Another thing that has been mentioned is the filament being pulled up into the cold area. Some hot-ends are obviously more susceptible to jamming when this happens, especially crappy Chinese clones. PLA sticks and deforms more as well so that could be a factor. The way to mitigate this is to reduce the retraction amount.

But there is one other thing at play here - filament reheat time. When the filament is pulled back into the cooler area, and then extruded - there is a delay in the remelt (I did a ton of experiments with this). The more the retraction distance the worse this delay is. The best way to mitigate this is to add a slow acceleration to the first mm of movement after the unretract using a post-processor, but that method is not available to anyone else yet... so what to do. Make the timeout as short as possible by minimizing retraction to the distance needed to reduce stringing, and make retraction as fast as possible - with the fastest reliable extruder acceleration, and with the fastest reliable travel speed. This will also reduce blobbing.

I have a very long bowden tube - 850mm. My tuned settings are: 6.7mm of retraction at 130mm per sec, 900mm/sec extruder acceleration, and 95mm/sec unretract speed (it's easier to retract faster because of the spring tension of the filament). Extra length on Restart: .15mm. Retract time is about 0.12 seconds, unretract takes about 0.15.

A procedure for tuning retraction has been documented here.

Edited 1 time(s). Last edit at 04/13/2016 02:03PM by Paul Wanamaker.

My printer: Raptosaur - Large Format Delta - [www.paulwanamaker.wordpress.com]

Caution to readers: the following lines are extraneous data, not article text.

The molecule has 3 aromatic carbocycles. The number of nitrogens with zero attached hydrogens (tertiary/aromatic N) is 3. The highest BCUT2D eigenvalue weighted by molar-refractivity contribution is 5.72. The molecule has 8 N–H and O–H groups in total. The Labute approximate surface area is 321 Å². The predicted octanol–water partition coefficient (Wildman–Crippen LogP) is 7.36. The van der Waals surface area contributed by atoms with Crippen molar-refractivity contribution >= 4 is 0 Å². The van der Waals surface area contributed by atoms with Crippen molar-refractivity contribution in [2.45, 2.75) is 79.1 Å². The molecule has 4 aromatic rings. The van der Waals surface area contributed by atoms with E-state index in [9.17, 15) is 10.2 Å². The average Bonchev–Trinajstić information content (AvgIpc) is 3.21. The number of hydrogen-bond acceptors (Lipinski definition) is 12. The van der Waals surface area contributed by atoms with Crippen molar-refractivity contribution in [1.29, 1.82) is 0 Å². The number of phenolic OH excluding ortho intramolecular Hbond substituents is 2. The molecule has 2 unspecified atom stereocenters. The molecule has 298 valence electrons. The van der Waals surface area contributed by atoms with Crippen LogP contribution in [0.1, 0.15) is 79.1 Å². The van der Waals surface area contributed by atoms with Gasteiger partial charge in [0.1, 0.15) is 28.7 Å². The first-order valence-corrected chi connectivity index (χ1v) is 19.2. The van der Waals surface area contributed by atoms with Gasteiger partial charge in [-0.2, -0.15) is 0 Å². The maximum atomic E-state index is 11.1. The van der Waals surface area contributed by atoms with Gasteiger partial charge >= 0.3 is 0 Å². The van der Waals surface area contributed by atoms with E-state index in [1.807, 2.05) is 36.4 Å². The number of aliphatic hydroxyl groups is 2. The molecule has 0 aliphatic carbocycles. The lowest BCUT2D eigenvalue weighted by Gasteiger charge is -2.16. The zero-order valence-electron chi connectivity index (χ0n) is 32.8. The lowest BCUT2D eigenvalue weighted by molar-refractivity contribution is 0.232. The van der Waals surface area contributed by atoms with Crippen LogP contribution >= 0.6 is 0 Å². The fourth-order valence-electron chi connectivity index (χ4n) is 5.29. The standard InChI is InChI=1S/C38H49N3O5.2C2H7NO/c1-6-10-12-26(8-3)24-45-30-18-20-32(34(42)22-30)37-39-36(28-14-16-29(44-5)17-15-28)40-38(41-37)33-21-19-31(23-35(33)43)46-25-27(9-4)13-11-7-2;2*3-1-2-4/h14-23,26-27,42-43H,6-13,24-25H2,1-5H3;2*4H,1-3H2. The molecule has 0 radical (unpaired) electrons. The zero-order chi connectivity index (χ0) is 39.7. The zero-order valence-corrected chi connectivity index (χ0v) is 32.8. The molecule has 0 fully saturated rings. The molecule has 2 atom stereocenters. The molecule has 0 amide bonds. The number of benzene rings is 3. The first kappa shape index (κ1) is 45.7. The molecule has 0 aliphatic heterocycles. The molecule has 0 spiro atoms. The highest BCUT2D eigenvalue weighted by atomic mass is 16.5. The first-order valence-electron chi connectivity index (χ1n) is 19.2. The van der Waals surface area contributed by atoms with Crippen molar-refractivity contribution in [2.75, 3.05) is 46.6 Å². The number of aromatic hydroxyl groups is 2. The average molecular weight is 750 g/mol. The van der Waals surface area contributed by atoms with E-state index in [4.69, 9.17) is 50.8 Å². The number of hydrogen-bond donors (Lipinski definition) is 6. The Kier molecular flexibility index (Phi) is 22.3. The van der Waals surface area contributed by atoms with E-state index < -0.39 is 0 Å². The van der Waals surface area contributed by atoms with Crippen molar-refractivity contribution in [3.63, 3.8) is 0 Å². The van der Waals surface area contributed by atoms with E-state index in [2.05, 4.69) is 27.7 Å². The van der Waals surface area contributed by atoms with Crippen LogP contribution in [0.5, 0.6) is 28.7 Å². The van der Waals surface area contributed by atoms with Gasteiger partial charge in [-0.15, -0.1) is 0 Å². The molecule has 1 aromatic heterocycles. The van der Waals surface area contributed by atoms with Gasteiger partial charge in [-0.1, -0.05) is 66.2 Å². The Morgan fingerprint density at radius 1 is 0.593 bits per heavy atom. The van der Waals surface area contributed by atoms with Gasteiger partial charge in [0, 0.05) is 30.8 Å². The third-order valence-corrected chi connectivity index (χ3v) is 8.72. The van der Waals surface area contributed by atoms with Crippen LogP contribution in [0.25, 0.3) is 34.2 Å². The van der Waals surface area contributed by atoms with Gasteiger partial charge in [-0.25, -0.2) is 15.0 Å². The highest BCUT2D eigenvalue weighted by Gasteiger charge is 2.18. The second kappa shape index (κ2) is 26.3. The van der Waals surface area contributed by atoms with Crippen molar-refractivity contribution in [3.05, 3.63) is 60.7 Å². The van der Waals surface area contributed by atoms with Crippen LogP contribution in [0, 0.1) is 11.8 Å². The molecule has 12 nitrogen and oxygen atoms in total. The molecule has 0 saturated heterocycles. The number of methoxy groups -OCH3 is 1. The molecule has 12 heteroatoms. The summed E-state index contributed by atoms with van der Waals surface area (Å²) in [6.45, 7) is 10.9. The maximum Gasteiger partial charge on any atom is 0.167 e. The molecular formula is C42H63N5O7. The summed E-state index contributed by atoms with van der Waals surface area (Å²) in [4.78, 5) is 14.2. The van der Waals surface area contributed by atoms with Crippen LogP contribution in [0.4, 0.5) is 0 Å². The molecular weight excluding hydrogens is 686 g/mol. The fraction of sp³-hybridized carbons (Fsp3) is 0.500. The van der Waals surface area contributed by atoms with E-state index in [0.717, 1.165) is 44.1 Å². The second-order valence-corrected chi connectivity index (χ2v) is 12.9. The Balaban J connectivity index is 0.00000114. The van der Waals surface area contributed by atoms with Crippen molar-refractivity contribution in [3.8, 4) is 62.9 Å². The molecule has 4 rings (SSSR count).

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Re: Retraction optimization
April 14, 2016 12:26AM
Very good information Paul, maybe soemtime if I feel like going back to a long bowden tube I will try to apply some of what you have detailed. I wasn't sure if there were gears out there that would not eat at the filament like mine does, the teeth are pretty sharp.

So far, with the bowden tube now only like 140 to 200 mm, with the hover extruder setup, I have had no extrusion issues, and it seems like it is very consistent with a 2-3mm retraction at 90 mm/s and it doesn't seem to delay at all really when it unretracts. I have the copy of the E3D J6 head from amazon, and I have to say, it is much better than the China brand that came with this printer! That was a piece of junk really...

Overall, I like this hover extruder idea, because I really don't like a huge bowden tube really, I like that it is short. I have a model printing right now at average 135 mm/s, 0.2 nozzle, 0.05 height, and it seems to be doing really good surprisingly, which I thin is contributing to more accurate extrusion response now. Not sure if I should be going that fast with a small nozzle though, been trying to research on what typical speed are and such for 0.2 nozzles.